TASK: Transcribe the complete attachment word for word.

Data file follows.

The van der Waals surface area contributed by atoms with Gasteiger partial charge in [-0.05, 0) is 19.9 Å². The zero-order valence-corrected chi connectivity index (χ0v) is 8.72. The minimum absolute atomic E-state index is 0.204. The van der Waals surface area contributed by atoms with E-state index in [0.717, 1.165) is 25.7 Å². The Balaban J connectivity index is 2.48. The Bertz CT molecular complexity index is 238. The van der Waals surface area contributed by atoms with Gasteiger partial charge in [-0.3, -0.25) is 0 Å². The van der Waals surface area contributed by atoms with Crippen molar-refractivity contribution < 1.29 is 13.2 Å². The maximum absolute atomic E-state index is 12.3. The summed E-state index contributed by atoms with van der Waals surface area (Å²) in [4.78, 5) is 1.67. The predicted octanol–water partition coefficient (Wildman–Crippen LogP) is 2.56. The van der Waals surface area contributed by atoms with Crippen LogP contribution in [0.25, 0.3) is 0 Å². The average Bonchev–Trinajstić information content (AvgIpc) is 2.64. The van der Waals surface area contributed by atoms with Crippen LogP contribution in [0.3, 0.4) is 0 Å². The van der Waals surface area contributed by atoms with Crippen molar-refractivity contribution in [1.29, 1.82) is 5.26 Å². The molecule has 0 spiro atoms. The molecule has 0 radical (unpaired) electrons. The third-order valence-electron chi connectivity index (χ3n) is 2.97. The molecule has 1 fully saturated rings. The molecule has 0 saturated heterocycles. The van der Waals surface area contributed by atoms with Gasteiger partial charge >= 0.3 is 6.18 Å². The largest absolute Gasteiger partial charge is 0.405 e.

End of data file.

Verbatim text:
The van der Waals surface area contributed by atoms with Gasteiger partial charge in [-0.05, 0) is 19.9 Å². The zero-order valence-corrected chi connectivity index (χ0v) is 8.72. The minimum absolute atomic E-state index is 0.204. The van der Waals surface area contributed by atoms with E-state index in [0.717, 1.165) is 25.7 Å². The Balaban J connectivity index is 2.48. The Bertz CT molecular complexity index is 238. The van der Waals surface area contributed by atoms with Gasteiger partial charge in [-0.3, -0.25) is 0 Å². The van der Waals surface area contributed by atoms with Crippen molar-refractivity contribution < 1.29 is 13.2 Å². The maximum absolute atomic E-state index is 12.3. The summed E-state index contributed by atoms with van der Waals surface area (Å²) in [4.78, 5) is 1.67. The predicted octanol–water partition coefficient (Wildman–Crippen LogP) is 2.56. The van der Waals surface area contributed by atoms with Crippen LogP contribution in [0.25, 0.3) is 0 Å². The average Bonchev–Trinajstić information content (AvgIpc) is 2.64. The van der Waals surface area contributed by atoms with Crippen LogP contribution in [0.3, 0.4) is 0 Å². The van der Waals surface area contributed by atoms with Crippen molar-refractivity contribution in [1.29, 1.82) is 5.26 Å². The molecule has 0 spiro atoms. The molecule has 0 radical (unpaired) electrons. The third-order valence-electron chi connectivity index (χ3n) is 2.97. The molecule has 1 fully saturated rings. The molecule has 0 saturated heterocycles. The van der Waals surface area contributed by atoms with Gasteiger partial charge >= 0.3 is 6.18 Å². The largest absolute Gasteiger partial charge is 0.405 e.